Two Architects Reimagine Brazil’s Empty World Cup Stadiums as Apartments

• Aug. 7, 2014 • Sustainable BusinessComments (0)1293

Living outside the box. 

Sometimes, when a nation commits to hosting a global event, such as the Olympics or the World Cup, its citizens experience an economic windfall from the new jobs and visitors inundating the host city.  And then sometimes things go south quickly and citizens pay a high price in exchange for the nation’s fleeting limelight. That’s what happened to thousands of Brazilians when the country set about hosting the 2014 World Cup. To build the massive stadiums for the event, Brazil forcefully evicted 250,000 people from their homes. An act that feels especially callus, considering just weeks after the fanfare, the stadiums sit empty and purposeless.

But now, two architects have conceptualized something that addresses both the issue of homelessness and repurposing the abandoned eyesores. Architects Axel de Stampa and Sylvain Macaux, graduates of the School of Architecture of Paris-Belleville, have proposed turning the empty stadiums into free housing apartments, as one of their 1Week1Project.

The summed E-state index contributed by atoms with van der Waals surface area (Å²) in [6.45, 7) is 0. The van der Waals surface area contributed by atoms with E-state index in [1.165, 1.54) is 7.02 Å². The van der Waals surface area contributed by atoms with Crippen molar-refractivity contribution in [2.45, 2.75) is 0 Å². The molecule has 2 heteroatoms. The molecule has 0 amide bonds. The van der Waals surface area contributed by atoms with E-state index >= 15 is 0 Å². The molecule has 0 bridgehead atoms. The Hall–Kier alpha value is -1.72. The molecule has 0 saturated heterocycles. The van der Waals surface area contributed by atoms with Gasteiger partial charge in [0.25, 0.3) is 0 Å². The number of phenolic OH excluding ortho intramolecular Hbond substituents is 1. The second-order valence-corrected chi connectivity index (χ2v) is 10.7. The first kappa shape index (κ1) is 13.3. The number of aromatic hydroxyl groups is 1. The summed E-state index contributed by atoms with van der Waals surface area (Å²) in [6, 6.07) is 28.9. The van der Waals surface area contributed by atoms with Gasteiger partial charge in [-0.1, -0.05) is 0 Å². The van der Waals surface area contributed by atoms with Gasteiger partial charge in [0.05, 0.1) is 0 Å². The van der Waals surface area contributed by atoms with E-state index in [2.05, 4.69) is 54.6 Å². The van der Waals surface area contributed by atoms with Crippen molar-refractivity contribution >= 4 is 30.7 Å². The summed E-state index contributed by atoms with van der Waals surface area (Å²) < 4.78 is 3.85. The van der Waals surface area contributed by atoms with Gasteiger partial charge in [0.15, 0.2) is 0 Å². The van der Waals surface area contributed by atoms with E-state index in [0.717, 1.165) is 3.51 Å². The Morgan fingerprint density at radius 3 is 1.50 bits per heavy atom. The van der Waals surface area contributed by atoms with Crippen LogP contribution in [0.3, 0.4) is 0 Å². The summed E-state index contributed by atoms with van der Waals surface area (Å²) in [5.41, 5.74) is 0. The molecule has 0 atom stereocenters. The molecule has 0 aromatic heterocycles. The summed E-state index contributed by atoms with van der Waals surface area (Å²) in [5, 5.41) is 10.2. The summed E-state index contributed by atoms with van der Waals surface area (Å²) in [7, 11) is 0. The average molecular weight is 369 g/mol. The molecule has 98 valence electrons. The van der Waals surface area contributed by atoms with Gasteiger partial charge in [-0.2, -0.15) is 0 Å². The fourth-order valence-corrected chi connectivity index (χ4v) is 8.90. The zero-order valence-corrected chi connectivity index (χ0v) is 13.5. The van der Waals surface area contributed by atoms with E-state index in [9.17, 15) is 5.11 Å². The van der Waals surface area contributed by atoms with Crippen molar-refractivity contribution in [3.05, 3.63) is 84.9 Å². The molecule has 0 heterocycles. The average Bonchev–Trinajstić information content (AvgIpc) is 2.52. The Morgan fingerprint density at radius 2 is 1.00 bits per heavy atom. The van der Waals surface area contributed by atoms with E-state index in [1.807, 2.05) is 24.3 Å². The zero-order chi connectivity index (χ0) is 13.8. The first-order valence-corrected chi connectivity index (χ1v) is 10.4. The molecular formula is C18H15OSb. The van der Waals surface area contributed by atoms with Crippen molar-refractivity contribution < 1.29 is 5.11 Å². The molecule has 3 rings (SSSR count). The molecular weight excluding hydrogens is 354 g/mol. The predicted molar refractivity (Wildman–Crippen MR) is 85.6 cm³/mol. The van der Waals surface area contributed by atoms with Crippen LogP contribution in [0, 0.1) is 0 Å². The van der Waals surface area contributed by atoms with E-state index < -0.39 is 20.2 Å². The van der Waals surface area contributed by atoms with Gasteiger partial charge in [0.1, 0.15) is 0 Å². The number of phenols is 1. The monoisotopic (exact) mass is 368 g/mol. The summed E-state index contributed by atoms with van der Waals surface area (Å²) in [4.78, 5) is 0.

The project “Casa Futebol” proposes a reappropriation of the stadiums renovated or built for the World Cup using housing modules. The stadiums will continue host soccer matches in order to help finance the construction and maintenance of the houses, and allow the Brazilian community access to their favorite sport.


The now abandoned amphitheater for the 1936 Berlin Olympics. (John Macdougall, AFP/Getty Images)

In 2013, de Stampa and Macaux founded the agency 1Week1Project, where they challenged themselves to produce a “spontaneous architecture” project per week– 52 projects in the year. While they’ve moved on to larger architectural projects, the pair continues to work on their spontaneous projects in their off time. According to their website, 1W1P identifies a site, makes a diagnosis and offers an architectural work, landscape, or urban transformation.

Other projects the pair have proposed include transforming an abandoned building frame into a cheap recycling drop-off in Chile by filling the frame with a large inflated balloon, and constructing a symbolicly shaped halo on top of the Vatican, providing a 360° view of Rome, as a retirement oasis for Pope Benedict XVI after he resigned in 2013.

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For more information, visit True Activist


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